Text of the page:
Updated: Feb 2
If you could talk to your younger self, what would you tell them? I think about that often and for a while, I’ve wanted to write my younger self a letter as a healing practice. I’ve decided to share because in a spirit of solidarity, what if this helps you stand in the light, too?
Dear 21-year-old Mariangely,
You are about to be the first in your family to earn a Bachelor’s degree and though you don’t want to admit it, you’re afraid. My hope in sharing these lessons with you is that you live more freely and in less fear of the future.
A quick professional heads up about your 20s… you’ll have more than 3 very different jobs, you’ll be let go, you’ll quit, and you’ll be unemployed twice. Wild, I know!
So here are six professional lessons you’ll learn in the upcoming years.
1. Leadership matters. Growing up, leaders were untouchable authority figures that you must fear or respect. It will take you nearly a decade to unlearn that definition of leadership, and redefine it for yourself.
But you will learn that how a leader defines and exhibits their leadership, will have an impact on your performance, and unfortunately your concept of self.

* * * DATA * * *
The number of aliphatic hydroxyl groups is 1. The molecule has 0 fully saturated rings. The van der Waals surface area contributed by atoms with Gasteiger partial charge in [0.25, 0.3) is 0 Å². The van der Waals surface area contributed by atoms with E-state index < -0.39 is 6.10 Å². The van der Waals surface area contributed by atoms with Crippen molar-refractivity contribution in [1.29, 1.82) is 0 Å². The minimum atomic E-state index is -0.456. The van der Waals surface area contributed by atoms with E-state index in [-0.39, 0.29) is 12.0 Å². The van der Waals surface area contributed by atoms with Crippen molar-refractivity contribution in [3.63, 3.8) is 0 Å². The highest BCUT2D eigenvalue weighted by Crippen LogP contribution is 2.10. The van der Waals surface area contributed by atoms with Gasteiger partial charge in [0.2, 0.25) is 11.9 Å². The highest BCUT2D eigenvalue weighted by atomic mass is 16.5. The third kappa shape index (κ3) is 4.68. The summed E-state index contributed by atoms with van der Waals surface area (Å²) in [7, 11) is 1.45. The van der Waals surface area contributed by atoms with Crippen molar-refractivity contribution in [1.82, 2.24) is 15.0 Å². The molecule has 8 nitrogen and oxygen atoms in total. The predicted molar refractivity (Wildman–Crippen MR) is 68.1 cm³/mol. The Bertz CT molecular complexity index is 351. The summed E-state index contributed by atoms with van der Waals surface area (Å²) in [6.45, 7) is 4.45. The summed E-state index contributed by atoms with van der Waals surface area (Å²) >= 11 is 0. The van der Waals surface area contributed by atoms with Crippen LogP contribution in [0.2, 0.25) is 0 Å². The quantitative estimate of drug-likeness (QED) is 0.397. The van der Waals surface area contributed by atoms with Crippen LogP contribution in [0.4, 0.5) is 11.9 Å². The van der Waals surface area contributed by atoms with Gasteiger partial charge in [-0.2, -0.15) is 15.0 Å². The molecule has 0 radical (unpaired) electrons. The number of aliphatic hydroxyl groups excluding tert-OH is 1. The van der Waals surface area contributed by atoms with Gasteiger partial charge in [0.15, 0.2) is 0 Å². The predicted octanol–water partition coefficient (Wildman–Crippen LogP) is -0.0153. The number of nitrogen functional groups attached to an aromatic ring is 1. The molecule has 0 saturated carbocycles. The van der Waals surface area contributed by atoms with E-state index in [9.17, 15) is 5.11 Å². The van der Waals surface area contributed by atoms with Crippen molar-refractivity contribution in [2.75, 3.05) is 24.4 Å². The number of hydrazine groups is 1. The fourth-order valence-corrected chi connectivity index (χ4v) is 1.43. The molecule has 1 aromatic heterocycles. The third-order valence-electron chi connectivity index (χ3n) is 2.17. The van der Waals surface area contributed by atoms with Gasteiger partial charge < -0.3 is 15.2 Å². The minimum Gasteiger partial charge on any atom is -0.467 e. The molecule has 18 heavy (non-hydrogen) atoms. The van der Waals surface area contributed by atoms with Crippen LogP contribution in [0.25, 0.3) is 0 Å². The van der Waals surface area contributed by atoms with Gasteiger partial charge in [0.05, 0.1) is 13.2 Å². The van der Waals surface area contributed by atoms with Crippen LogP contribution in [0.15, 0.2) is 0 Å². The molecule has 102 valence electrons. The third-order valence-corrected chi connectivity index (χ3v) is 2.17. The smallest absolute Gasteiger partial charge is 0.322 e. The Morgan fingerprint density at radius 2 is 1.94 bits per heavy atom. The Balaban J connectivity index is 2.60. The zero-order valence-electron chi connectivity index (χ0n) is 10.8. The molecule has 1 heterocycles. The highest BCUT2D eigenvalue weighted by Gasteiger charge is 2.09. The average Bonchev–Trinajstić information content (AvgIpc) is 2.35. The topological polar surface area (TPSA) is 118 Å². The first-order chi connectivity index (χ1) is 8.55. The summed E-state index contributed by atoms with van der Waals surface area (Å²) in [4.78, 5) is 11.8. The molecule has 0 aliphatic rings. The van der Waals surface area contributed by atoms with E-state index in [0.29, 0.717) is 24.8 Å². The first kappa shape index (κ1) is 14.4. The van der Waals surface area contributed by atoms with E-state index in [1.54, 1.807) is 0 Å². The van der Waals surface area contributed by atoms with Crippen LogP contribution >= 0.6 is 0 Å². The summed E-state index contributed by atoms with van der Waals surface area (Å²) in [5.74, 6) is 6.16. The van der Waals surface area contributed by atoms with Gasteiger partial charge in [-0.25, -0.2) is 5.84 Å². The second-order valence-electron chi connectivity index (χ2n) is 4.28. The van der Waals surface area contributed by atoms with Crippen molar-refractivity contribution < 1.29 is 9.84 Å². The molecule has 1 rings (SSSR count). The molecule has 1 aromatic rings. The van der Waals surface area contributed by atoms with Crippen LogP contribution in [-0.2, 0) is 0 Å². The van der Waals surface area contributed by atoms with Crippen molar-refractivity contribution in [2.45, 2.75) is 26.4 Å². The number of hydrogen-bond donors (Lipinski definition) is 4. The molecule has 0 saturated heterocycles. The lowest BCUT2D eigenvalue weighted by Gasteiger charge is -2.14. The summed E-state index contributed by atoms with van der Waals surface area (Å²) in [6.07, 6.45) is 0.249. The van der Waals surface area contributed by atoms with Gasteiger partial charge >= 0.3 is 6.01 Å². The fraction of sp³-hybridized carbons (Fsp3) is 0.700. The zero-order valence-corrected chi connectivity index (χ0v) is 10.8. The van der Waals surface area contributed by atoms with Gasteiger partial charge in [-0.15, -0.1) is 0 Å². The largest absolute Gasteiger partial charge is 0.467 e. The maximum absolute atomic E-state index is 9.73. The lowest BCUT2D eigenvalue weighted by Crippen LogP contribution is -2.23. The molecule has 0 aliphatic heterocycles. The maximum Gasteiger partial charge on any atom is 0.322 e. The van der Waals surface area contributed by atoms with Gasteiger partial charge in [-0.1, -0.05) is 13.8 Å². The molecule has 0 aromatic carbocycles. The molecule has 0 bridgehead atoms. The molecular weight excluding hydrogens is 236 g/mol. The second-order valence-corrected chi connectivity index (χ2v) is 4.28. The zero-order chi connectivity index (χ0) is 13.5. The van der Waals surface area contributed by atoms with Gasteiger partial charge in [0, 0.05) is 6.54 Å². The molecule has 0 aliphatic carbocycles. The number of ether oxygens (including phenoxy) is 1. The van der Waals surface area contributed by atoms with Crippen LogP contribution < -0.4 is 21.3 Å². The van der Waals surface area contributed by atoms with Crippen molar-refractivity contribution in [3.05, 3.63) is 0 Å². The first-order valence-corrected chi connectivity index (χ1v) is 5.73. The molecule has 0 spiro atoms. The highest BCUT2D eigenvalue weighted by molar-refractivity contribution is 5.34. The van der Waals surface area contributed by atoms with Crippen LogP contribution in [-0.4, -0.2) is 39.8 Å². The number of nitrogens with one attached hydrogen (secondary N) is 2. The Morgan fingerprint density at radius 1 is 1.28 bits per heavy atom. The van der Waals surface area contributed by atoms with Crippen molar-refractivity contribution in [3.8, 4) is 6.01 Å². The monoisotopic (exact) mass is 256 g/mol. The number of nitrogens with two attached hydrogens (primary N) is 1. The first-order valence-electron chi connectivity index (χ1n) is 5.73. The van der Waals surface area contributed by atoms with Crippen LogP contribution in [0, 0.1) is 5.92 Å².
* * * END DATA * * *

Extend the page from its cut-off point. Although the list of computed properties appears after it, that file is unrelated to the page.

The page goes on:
Folks will tell you to strategize and advocate for yourself, and you’ll feel paralyzed because you won’t even have the words to explain how you feel. So, pay attention. Listen and observe leaders in your community: how do they define and share power? What do they value with their time and money? Their actions and inactions will serve as a blueprint.
2. Your voice has value. It will take you a long time to step into your power and believe that your voice has value. Let’s save us some pain, yeah? Here is the truth: you have the right to ask the “hard” questions. Just remember to ask them strategically so you don’t get penalized (and you will be penalized).
Watch how other bomb QTBIPOC womxn use their voice to push forward social justice, not just reform.
Learn from them. Enter in honest dialogues with them and listen, especially when they tell you to snap out of “it”- “it” meaning a colonized mindset. Trust me, you’re in for a journey. This brings me to the next lesson...
3. Conflict resolution is scary but absolutely necessary. You were taught conflict is not good and it’s meant to be ignored or ended in an altercation. For a very long time, you avoided conflict at all costs. You won’t be able to avoid it at work.
There will be several moments in your career when you will be confronted with conflicts of all magnitudes. You will be forced to report a case of child abuse and carry the complexity of that guilt for a long time
you will be asked to explain why you do not teach kids to sit up straight and do as you say, you will have to bring up issues of diversity, equity, and inclusion to white leadership, and you will be called into dialogues by your community when you need teaching. You will fail in some of these moments and they will haunt you, but you will learn from them. During the conflict, you will feel your throat tighten. Breath, relax your shoulders, ask for time if you need it, and seek guidance from loved ones.